As usual, not having the brief in hand, it's hard to be fair in either direction. So, for now, I'll let the forces of capitalism be the judge and we'll see how it all goes.

On Oct.07.2004 at 02:30 PM
Stefan Kjartansson’s comment is:

I hadn't seen that before. That's great!

With all the generic shapes, uninspired A and O references, no ink traps and the hideous 3-D texture, it has to be the ugliest logo since UPS redesigned. What's the typeface they're using? Looks like a neutered Futura.

Where's Paul Rand when we need him?

On Oct.07.2004 at 02:33 PM
Chris Rugen’s comment is:

Looking at it again, my brain wants the pyramid to 'sit down' in the old position, so my mind's eye reads it as hopping or dancing. I haven't realigned my view of their mark as an arrow.

On Oct.07.2004 at 02:37 PM
Tan’s comment is:

Ok, you mean to tell me that none of you see any similarities between the new AOL icon and this universal icon?

I read the new mark as a button right away. But apparently it's not as clear as I thought it was.

On Oct.07.2004 at 02:54 PM
Armin’s comment is:

When I first saw the logo it reminded me of Siegel & Gale's work done on the Air Force logo.

While I hold the USAF logo in high regard (highlights, shadows and all), I think AOL falls short of being as impactful. It does look more techie and more modern but at the expense of some very basic gradiations — unlike UPS's which were actually very well rendered and executed, technically speaking. It does, however, speak to what they want to accomplish as Tan mentioned at the beginning and I also think it is a much "better" mark than the original, opening the door to potential new customers — me not included.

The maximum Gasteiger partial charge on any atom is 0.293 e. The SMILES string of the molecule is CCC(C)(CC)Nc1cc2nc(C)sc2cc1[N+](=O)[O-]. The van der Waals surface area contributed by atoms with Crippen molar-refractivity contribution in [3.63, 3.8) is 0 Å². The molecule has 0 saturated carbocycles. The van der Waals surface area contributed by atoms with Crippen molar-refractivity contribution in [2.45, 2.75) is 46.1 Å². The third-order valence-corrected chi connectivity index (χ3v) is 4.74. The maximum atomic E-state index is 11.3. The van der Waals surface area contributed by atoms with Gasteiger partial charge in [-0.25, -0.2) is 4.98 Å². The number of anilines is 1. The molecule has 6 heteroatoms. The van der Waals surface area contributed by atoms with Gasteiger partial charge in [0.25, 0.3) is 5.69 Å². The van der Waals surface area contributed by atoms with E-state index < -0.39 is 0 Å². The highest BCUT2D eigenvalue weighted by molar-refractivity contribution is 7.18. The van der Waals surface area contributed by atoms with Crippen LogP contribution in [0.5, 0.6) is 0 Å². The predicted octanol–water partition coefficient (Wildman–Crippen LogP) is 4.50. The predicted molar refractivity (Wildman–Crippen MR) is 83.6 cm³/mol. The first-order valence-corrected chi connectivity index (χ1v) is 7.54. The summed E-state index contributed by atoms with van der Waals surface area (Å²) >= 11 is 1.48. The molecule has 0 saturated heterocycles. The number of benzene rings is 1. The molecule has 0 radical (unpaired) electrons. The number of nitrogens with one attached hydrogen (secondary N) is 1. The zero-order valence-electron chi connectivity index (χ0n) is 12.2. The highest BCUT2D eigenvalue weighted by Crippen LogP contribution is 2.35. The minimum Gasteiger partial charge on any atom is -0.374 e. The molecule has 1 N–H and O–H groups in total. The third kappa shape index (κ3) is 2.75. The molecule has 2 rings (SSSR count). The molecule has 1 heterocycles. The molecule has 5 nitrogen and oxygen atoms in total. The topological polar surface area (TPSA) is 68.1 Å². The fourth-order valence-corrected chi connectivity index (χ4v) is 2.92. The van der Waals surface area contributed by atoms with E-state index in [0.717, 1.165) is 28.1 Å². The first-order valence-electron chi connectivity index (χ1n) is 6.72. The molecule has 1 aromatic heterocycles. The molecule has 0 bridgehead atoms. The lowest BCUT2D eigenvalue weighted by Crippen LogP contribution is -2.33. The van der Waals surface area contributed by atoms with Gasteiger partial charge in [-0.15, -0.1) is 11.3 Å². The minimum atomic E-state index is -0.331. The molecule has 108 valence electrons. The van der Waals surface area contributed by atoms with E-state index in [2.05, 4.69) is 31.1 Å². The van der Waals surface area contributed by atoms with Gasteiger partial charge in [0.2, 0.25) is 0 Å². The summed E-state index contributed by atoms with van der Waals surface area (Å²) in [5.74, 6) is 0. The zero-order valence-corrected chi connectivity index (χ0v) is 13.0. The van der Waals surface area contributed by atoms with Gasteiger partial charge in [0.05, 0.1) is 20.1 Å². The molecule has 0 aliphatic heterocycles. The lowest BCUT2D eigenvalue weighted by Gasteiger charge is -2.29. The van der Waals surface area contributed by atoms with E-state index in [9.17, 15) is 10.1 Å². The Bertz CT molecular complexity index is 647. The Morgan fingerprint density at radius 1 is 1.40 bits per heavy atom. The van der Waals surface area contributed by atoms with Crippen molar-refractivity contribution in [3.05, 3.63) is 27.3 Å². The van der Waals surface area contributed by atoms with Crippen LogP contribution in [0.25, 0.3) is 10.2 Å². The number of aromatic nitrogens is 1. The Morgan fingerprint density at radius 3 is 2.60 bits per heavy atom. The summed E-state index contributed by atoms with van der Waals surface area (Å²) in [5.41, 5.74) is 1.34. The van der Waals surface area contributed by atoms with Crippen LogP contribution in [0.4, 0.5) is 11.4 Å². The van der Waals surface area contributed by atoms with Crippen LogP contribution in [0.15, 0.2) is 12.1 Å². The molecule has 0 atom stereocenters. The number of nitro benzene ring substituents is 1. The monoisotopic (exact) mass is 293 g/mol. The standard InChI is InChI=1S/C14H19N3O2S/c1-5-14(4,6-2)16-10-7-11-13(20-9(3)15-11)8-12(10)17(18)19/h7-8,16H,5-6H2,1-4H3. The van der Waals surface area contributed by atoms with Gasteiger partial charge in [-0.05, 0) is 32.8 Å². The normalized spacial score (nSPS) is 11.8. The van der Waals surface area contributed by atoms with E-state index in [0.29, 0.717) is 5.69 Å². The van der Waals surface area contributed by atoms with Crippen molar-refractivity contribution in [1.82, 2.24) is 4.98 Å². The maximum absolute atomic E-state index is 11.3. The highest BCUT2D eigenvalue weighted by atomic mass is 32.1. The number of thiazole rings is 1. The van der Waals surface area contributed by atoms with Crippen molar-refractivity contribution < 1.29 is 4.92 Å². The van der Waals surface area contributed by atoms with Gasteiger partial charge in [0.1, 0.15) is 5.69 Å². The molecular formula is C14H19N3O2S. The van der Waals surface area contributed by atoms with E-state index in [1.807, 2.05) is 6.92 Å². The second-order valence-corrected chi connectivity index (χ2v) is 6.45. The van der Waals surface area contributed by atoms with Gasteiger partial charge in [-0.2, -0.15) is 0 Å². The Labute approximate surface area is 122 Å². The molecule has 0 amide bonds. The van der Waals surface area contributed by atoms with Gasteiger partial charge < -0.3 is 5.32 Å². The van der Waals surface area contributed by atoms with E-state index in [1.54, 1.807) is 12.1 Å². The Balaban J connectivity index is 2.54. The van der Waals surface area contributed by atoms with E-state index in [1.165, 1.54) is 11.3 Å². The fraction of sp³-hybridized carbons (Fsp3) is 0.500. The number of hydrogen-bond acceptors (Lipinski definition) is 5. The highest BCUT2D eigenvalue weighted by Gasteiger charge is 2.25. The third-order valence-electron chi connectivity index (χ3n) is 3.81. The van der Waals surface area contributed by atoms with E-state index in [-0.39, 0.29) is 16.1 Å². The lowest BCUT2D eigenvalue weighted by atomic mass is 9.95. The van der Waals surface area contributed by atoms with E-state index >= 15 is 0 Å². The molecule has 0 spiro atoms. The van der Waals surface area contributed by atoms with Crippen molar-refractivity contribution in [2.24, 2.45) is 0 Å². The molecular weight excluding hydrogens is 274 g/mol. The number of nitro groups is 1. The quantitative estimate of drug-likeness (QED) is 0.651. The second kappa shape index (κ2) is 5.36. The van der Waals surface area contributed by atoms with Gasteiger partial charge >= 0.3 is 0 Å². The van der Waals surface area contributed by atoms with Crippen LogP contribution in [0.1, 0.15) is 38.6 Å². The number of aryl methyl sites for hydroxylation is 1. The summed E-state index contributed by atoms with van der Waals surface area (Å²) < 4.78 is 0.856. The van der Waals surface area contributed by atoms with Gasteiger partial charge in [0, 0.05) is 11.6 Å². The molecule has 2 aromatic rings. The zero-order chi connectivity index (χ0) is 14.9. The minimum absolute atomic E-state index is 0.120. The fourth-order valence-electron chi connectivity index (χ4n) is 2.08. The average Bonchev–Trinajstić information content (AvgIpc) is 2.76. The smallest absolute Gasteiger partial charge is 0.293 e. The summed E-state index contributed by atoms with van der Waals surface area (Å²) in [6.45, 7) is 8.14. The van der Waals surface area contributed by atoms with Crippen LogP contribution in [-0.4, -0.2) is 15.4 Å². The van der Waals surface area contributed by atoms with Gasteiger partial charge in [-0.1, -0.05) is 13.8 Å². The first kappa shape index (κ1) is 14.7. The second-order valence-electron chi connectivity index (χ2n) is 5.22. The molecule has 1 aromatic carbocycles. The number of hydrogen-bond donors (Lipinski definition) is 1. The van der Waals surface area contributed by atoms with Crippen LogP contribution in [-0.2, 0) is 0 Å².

The typography is well done and its roundedness plays well off the icon's. Although the "m" and "n" seem slightly out of place, perhaps because they are the more unique characters.

The icon itself I think it lamentably works despite its simplicity, and I don't mean the good kind of simplicity — it is just a circle with a white stroke inside a rounded-corner triangle. Like the UPS logo, this icon loses strength without its gradients.

> it has to be the ugliest logo since UPS redesigned

I'm sorry, but no, it's not. There are far worse things that have been done in the past year and a half. And I wouldn't label, at all, this new logo as "ugly".

On Oct.07.2004 at 03:09 PM
Brian’s comment is:

I don't think the type and the mark flow as one and I think that is partly caused by the "puffy" 3D look of the mark and the flatness of the type. Kind of seperates the two a little too much.

As for the mark itself I'm still undecided. I'm glad the swooshes are gone but there's something about this one that seems awkward. It's better though. Doesn't look early 90's anymore.

On Oct.07.2004 at 03:28 PM
danielle’s comment is:

So they took one universal icon (the A/O) and married it with the other universal icon, added a basic 3D gradient, and called it forward-looking.

I suppose I'm disappointed because they went from something unique in the market and went to something that already looks outdated. TimeWarner has a press release on their site that calls it "up-to-date". It almost seems as if they went backwards. It certainly doesn't seem forward thinking... despite the direction the A -— or arrow, or button, or whatever it is -— points. If they wanted more of the middle-aged market share, is this all the appearance it takes to attract it?

What do you think was wrong with the "A/O" before? Why couldn't they have used the icon with a higher-quality gradient and a slight facelift and redesigned the type to modernize it, not just simplify it?

Even if they were shooting for a generic logo to tie the product line together, if you look at their other trademarks, this logo doesn't seem to me as if it's the leader of all the brands under the umbrella. The Netscape logo looks stronger and has a better 3D effect, the love.com logo looks more contemporary. This one seems like it's been neglected.